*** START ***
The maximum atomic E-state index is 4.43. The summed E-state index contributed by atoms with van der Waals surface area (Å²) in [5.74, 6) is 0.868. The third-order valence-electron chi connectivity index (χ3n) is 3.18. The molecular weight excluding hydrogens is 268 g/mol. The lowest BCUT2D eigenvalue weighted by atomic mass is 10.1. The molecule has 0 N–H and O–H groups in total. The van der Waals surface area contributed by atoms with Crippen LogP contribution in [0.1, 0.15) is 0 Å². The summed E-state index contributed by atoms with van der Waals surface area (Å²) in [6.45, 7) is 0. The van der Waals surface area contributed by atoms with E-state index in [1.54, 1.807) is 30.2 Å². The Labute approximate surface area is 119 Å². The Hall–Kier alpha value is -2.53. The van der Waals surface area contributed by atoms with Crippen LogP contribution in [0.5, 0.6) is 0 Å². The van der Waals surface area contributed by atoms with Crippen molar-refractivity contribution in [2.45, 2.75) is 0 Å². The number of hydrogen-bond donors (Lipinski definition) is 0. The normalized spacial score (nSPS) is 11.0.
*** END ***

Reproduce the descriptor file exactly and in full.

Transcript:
The maximum atomic E-state index is 4.43. The summed E-state index contributed by atoms with van der Waals surface area (Å²) in [5.74, 6) is 0.868. The third-order valence-electron chi connectivity index (χ3n) is 3.18. The molecular weight excluding hydrogens is 268 g/mol. The lowest BCUT2D eigenvalue weighted by atomic mass is 10.1. The molecule has 0 N–H and O–H groups in total. The van der Waals surface area contributed by atoms with Crippen LogP contribution in [0.1, 0.15) is 0 Å². The summed E-state index contributed by atoms with van der Waals surface area (Å²) in [6.45, 7) is 0. The van der Waals surface area contributed by atoms with E-state index in [1.54, 1.807) is 30.2 Å². The Labute approximate surface area is 119 Å². The Hall–Kier alpha value is -2.53. The van der Waals surface area contributed by atoms with Crippen LogP contribution in [0.5, 0.6) is 0 Å². The van der Waals surface area contributed by atoms with Crippen molar-refractivity contribution in [2.45, 2.75) is 0 Å². The number of hydrogen-bond donors (Lipinski definition) is 0. The normalized spacial score (nSPS) is 11.0.